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Opting In or Out?

As the optional federal charter for insurers hits the Senate floor, industry leaders weigh cost savings and enhanced competition against possible risks to carriers -- and policyholders.

With the introduction last month of the National Insurance Act of 2006, which would enable creation of an optional federal chartered (OFC) regulatory system, United States Senators John Sununu (R-N.H.) and Tim Johnson (D-S.D.) are challenging the current state system that requires insurance companies to obtain approval from 51 state regulators (including the District of Columbia) in order to offer a product or service nationally. Citing a range of potential benefits, including hefty cost savings, greater competition, increased speed to market and more product innovation, Sununu and Johnson argue in favor of giving life and property/casualty insurance carriers a choice between being federally or state-chartered. An optional federally regulated system for insurance would be modeled after the U.S. banking industry, where elements from state regulations are united into one set of federal standards. "This will give consumers access to more choices by allowing insurers to introduce new products in a faster time period, prevent price control from being used in product introduction and provide businesses with lower regulatory costs," says Sununu.

Regulatory costs are a major concern for the life insurance industry, which spends more than $1 billion per year on regulatory compliance under the state-by-state system, with $250 million alone addressing the requirements of multiple regulatory jurisdictions, according to a 2005 study by the American Council of Life Insurers (ACLI; Washington, D.C.) and Computer Sciences Corp. (CSC; El Segundo, Calif.). "There is tremendous potential for cost savings," says Bob McDonald, a principal consultant for CSC. "With the charter there is a 55 percent reduction in regulatory expenses, which is equal to $250 million annually." Much of the compliance-related spending comes out of the IT budget. According to ACLI and CSC's research, regulatory costs equal 14 percent of an insurer's IT expenses.

The study estimates that if the OFC is passed, industrywide savings on regulatory costs could exceed $600 million annually. "This will affect all the core systems," says Matt Josefowicz, manager of the insurance group at Celent (Boston). "The conversion cost would be a tremendous saving for the industry."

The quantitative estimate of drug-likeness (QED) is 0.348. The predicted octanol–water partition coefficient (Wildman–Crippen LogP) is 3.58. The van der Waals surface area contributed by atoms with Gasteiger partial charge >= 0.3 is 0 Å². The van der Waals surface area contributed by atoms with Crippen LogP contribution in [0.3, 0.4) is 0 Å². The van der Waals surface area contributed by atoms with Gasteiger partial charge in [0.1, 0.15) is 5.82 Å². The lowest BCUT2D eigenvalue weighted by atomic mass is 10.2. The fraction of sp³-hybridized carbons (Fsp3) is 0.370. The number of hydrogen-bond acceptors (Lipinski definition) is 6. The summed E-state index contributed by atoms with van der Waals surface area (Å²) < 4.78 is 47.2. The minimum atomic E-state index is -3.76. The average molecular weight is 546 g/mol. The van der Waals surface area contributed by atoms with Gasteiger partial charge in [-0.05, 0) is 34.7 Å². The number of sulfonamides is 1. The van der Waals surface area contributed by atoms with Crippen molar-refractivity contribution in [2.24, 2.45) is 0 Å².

But it was not only the expenses associated with regulation that brought about the push for OFC. As a result of The Gramm-Leach-Bliley Act's (GLBA) exemption of insurers in its deregulation of the financial services industry, insurers are facing increased competition from banks. GLBA's provisions allow banks to create products nationally with the approval of only one regulator, as opposed to insurance carriers, which have to obtain regulatory approval for a new product from every state in which it would be offered prior to the product's release. "The industry operates under a major burden," says Josefowicz. "An optional federal charter could reduce the overall burden of getting products to market, opening up the market for midmarket companies and opening up competition for smaller insurers."

Many industry associations, including the ACLI, the American Insurance Association (AIA; Washington, D.C.), and The Council of Insurance Agents and Brokers (Washington, D.C.) are backing the OFC bill. "We are fully supportive of the bill because it would allow agents and brokers to bypass 50 different licensing tests in favor of one all-encompassing exam set at a higher level," says Joel Wood, the group's senior vice president for government affairs.

But other groups, such as the Property Casualty Insurers Association of America (PCI; Des Plaines, Ill.), believe the bill's introduction could spur the states into legislative action that could actually make the regulatory environment even more complex. PCI instead supports the State Modernization and Regulatory Transparency Act (SMART Act), currently being drafted by the House Financial Services Committee, which would establish a standard set of state regulations. "We are looking for ways to marry the OFC with the Smart Act because inviting the federal government to be a regulator is a concern to us," says PCI's Joseph Annotti, senior vice president of public affairs.

The National Association of Insurance Commissioners (NAIC; Kansas City, Mo.) is concerned that the OFC could lead to less regulatory oversight of the insurance industry, which could create confusion and less protection for policyholders. "We recognize the state system is not a model of perfection, but preempting state regulation could lead to potential confusion among policyholders," says Alessandro Iuppa, NAIC president and superintendent of insurance for the state of Maine. "The industry is not looking for more regulation; it is looking for more oversight to balance the market needs, and this could lead to unintended consequences," he says.

During the next few weeks of hearings on the National Insurance Act, the Senate will be examining the current regulatory system and weighing the pros and cons of instituting the OFC. "It is questionable whether there is enough in it for Congress to push it through," says Celent's Josefowicz. "Still, this should be on every IT department's radar. They should be examining every place where state regulatory filing affects business."

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